applet-magic.com
Thayer Watkins
Silicon Valley
USA

Instantaneous and
Compounded Annual Rates
for Interest

In finance there are two ways to express rates such as interest rates. The most common way is as the effective annual rates so that if the interest rate is r then \$1 deposited at the beginning of a year will grow to be (1+r) by the end of the year. The other way of expressing an interest rate is the rate of growth of the value of a deposit over an infinitesmal period of time. This rate is usually called the instantaneous rate. The value of a deposit after one year of accumulating interestwill depend not only upon the instantaneous interest rate but also upon how often the interest is compounded. To see the effect of compounding consider the following table that represents the growth of a deposit of \$1 over a one-year period when the instantaneous interest rate is 100 percent per year.

COMPOUNDING
PERIOD
VALUE AFTER
ONE YEAR
one year\$2.00
six months\$2.25
three months\$2.44
one month\$2.61
one week\$2.69
one day\$2.7146
one hour\$2.7181
one minute\$2.7179
one second\$2.7183

At the extreme the interest is compounded continuously. If R is the nominal instantaneous interest rate and n is the number times per year the interest is compounded then the value of \$1 deposit after one year is given by:

(1+R/n)n

The limit as n goes to infinity is 2.718281828...... This number is known as "e." Thus for an instantaneous interest rate of 100 percent the effective annual interest rate is about 171.28 percent. Generally the relationship between the annual interest rate r and the instantaneous rate R for continuous compounding is:

1 + r = eR
R = ln(1+r)

For small values of r and R there is not much of a difference between them.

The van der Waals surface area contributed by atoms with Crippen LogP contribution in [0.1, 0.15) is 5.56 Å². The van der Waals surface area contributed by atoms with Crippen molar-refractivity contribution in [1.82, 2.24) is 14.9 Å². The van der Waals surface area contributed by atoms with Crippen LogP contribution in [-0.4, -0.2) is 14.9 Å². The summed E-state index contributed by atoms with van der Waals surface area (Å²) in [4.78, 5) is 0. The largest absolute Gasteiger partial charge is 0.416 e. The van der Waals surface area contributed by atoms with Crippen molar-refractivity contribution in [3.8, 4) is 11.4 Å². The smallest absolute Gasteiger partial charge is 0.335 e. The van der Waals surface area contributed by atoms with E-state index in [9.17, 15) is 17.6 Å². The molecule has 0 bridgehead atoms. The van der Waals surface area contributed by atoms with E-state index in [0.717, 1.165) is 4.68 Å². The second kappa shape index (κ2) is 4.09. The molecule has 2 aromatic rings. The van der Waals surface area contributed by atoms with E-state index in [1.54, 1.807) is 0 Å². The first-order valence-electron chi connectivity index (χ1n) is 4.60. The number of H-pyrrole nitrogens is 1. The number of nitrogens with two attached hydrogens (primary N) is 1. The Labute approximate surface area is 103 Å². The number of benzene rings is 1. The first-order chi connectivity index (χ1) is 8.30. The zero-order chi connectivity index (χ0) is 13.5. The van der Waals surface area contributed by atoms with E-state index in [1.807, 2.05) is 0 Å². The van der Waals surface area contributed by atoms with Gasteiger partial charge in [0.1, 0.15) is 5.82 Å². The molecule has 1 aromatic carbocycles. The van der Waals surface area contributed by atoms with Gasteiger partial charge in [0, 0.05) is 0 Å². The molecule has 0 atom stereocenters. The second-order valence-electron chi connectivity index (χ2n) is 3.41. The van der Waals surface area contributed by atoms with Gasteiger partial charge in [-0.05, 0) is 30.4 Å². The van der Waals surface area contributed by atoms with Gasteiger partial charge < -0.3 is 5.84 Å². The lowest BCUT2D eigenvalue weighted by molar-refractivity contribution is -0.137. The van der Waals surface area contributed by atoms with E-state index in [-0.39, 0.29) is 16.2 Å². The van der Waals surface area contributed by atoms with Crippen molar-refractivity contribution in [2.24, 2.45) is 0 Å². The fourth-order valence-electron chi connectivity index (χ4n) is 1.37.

The significance of the distinction between r and R is in the nature of formulas involving interest rates. For example, Fisher's theory of interest rates gives the relationship between the nominal interest rate i, the real interest rate r and the rate of inflation π as:

(1+i) = (1+r)(1+ π)

When we take the logarithm of both sides of this equation we get:

ln(1+i) = ln(1+r) + ln(1+ π)

Thus,

i = R + π

where i and π are the instanteous nominal interest rate and rate of inflation, respectively.

Given the simpler nature of this formula than Fisher's equation it might seem that the natural thing to do is express all rates in their continuously compounded form. The problem is that rates such as the rate of inflation are always given as annual rates and there would be confusion in interpreting their rates in the instantaneous form for continuous compounding.

In financial formulas if there are terms involving the exponential function then the rates are in their instantaneous form, but if there are terms involving (1+r) raised to a power then the rates are expressed in their effective annual rate form.

Below are calculators for converting rates from one form to another. The results are rounded to four decimal places.

THW's
Rate Converter
Instantaneous to Annual
Instantaneous Rate
(decimal)
=
Effective Annual Rate
(decimal)

THW's
Rate Converter
Annual to Instantaneous
Annual Rate
(decimal)
=
Instantaneous Rate
(decimal)

Below is a calculator which computes the instantaneous and annual rates for a quantity that increases over some period of time:

THW's
Rates Calculator
Beginning Value
Ending Value
Duration of Period
=
Instantaneous Rate
With Continuous
Compounding
Effective Annual Rate